Confession 2: I Don't Always Take Care of Myself As I Should

Good Enough is Good Enough Book Study: Chapter 2: I Don’t Always Take Care of Myself as I Should

Self-care is such an interesting concept to me, as I struggle with the idea feeling selfish. I really appreciated when on page 28, Colleen Duggan said, “As a devoted Catholic I was afraid of falling into the “all about me” mentality so prevalent in our self-obsessed culture, but I distorted the concept of “deny self” into “deny my basic needs as a human being.” I could really relate when she went on to say, “The pervasive and constant need of my family combined with my insane perfectionism…. Swallowed any inclinations toward self-care.” She refers to the way we self-deny in order to say we are “sacrificing” for our family.

Later toward the end of the chapter, I love how she goes on to explain self-care again, on page 37. “We ignore our own personal needs and serve others until we are at our breaking points.” She reminds us that Jesus taught to love our neighbor as ourselves. Do we really desire others to neglect themselves and their needs? If not, then why are we doing it to ourselves?

Discussion Questions:

1. Do you have a tendency to be moderate or immoderate in self-care? Why? Were your own parents good examples of this? What did they do well? What needed improvement?

I think I’ve grown over the years in the area of self-care. When my first two children came home, I really didn’t do a good job of taking care of myself. I wanted my children to feel safe and since they felt safe with me, I was with them all the time. I am not saying being with your children all the time is not a beautiful gift of motherhood, because during seasons of their lives it can be essential. I do however think that there were times, especially during those hard seasons of parenting, that I could have left my children home with my husband or a babysitter and taken some time for myself. When I take better care of myself, I feel like I can take better care of my children and my family. I also think that self-care doesn’t just have to be about taking time away or pampering. For me, self-care can be going to the grocery store by myself. The best way to start my day with self-care is when I have Morning Prayer time by myself. Sometimes I’ll get up before my kids, or other times I just sit quietly in the corner while they mill around in the morning. A few moments in adoration are a great example of self-care. Self-care can also be calling a girlfriend during quiet time at my house, or having a good friend and her children come over for a daytime play date. This is great because both my children and I get some quality friend time. A recent self-care addition for me has been getting up and working out for 20 minutes at home or heading to the gym before my husband goes to work. Self-care can even include just taking a shower and taking some time to wash my face or use some nice lotion. I consider self-care anything that fills, rejuvenates or energizes my spirit to return and be able to serve my family.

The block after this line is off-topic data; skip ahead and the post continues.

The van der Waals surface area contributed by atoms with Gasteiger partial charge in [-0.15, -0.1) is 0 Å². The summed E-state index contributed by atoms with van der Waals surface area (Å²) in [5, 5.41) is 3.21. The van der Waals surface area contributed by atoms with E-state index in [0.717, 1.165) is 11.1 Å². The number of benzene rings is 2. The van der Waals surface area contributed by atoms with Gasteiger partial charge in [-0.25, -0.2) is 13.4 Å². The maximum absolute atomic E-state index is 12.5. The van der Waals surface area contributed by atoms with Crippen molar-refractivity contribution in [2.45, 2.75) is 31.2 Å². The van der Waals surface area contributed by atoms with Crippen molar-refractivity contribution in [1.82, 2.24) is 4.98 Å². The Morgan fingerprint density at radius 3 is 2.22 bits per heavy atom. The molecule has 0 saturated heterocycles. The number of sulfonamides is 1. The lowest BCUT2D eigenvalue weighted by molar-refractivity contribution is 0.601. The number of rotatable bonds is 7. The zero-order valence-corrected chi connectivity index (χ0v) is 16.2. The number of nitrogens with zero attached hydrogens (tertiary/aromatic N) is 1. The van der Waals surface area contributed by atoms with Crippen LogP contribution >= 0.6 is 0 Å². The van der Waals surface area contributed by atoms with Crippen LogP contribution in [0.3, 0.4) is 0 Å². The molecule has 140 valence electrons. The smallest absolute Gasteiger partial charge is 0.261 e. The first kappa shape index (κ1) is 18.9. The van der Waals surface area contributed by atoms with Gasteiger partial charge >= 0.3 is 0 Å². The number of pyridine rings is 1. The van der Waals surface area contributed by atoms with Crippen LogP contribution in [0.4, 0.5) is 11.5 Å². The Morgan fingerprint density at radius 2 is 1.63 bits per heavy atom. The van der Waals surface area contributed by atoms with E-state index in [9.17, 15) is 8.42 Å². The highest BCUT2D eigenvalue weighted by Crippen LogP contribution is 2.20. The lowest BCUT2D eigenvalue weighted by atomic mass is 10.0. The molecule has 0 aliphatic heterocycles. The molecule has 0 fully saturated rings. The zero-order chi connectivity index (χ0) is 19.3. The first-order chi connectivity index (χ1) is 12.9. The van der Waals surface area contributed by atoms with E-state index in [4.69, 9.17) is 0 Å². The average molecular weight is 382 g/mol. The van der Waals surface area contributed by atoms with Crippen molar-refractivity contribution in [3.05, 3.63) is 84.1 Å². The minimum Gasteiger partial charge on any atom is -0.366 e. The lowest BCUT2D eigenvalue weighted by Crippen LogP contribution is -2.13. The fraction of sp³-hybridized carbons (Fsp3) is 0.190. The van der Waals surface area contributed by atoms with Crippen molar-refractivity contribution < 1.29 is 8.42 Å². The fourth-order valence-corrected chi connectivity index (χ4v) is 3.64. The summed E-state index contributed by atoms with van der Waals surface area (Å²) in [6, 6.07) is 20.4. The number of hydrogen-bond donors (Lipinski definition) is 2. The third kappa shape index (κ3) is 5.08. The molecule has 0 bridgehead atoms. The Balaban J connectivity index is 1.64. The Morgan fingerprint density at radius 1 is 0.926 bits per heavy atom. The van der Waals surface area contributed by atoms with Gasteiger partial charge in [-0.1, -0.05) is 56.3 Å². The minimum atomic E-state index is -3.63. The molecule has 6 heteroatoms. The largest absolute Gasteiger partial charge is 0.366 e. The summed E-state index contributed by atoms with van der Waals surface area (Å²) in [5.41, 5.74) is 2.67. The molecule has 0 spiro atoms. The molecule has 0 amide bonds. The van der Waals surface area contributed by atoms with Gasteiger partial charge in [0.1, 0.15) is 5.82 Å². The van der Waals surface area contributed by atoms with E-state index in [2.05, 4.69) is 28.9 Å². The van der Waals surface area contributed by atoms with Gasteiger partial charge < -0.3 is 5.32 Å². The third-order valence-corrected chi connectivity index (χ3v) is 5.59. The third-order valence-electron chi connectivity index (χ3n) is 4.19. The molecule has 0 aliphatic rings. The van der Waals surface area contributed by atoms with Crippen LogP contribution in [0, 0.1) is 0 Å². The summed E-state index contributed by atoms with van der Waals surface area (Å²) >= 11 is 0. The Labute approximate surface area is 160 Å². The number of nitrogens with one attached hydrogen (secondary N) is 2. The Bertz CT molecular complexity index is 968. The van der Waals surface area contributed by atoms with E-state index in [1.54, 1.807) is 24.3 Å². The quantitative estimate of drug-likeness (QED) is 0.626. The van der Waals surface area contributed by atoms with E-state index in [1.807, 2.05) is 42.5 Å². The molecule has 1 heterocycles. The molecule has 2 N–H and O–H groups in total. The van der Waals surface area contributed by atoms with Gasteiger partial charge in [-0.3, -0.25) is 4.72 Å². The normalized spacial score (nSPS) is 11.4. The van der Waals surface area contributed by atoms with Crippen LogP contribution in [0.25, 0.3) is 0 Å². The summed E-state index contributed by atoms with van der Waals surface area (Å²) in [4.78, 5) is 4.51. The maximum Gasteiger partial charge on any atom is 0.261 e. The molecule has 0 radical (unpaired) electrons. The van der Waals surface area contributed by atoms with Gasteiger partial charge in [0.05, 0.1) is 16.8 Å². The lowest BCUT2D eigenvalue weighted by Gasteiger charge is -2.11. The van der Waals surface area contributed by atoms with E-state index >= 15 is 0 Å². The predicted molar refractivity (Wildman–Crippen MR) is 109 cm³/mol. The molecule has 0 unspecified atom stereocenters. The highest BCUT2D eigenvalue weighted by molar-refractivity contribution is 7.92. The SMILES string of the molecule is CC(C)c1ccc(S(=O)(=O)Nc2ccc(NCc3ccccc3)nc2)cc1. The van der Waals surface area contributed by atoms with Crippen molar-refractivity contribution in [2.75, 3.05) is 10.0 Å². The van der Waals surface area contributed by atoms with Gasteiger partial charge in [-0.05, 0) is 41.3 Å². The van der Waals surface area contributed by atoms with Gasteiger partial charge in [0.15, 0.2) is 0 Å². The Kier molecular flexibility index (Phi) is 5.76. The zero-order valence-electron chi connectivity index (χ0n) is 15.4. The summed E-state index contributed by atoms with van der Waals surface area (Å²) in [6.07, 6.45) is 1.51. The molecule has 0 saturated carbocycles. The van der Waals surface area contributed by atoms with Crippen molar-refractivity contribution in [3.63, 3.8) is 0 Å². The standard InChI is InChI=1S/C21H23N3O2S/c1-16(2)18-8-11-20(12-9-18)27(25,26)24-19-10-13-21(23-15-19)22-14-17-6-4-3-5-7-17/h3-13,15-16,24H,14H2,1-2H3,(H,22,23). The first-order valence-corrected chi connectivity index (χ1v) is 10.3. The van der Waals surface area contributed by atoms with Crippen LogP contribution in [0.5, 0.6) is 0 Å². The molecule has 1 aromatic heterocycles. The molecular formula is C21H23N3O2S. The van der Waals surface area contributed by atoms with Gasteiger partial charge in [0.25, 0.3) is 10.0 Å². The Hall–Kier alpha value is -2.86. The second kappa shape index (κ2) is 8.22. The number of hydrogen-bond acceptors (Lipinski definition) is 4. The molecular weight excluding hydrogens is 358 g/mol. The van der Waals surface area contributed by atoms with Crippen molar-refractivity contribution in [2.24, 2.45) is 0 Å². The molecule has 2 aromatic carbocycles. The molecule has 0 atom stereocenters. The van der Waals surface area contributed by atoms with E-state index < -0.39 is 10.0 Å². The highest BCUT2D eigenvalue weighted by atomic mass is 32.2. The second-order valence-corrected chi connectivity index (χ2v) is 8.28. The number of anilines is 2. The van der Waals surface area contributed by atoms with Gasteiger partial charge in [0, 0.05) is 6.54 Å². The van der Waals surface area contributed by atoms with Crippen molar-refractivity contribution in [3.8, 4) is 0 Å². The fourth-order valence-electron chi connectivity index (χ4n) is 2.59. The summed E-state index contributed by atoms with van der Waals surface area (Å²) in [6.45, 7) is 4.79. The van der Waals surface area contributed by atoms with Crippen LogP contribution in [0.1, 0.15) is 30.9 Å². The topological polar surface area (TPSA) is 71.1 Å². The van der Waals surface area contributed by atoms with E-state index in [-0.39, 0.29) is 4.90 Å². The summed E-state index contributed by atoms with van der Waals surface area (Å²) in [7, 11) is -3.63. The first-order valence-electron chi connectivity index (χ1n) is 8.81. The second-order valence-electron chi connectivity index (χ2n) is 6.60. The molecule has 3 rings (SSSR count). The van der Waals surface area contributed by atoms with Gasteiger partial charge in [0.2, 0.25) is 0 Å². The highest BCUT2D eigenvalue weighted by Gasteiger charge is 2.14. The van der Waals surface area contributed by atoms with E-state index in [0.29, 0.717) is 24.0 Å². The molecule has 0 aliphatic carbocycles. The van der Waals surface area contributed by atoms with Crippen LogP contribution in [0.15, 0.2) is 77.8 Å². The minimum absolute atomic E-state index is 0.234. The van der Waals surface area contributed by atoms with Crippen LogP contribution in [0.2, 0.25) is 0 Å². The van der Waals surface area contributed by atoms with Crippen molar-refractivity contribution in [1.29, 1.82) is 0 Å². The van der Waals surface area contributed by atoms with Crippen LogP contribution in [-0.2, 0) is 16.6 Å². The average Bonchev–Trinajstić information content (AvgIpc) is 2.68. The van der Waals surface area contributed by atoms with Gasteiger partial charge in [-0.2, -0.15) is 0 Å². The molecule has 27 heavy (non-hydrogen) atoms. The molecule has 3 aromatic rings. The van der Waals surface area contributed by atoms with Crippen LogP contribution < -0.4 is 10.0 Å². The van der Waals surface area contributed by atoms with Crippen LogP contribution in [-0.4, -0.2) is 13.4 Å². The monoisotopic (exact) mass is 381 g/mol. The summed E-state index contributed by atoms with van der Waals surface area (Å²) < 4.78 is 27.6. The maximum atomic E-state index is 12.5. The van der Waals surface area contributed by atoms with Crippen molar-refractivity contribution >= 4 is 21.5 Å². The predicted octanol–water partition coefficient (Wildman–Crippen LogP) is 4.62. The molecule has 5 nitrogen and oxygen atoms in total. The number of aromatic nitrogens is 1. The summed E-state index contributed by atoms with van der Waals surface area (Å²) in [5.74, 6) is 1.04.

2. What are some hobbies you enjoy? Do you engage in those hobbies? Why or why not?

I love writing, so A Mom Revolution has been such a gift for me. It encourages me to take time each week engaging in one of my favorite hobbies! I love spending time with my husband and my girlfriends. I love photography, so I enjoy taking pictures of my kids or using my creative passion to create images for my blog posts. I enjoy learning, so taking some time with a good book can be a treat for me. I enjoy cooking, especially when I have the time and ingredients to cook more entertaining meals. I love hosting events and party planning so we volunteer to host events at our home when our schedule permits. For me, hobbies can include spending time with friends, and it can also include exercising. I love public speaking, so I find events to speak at when I can.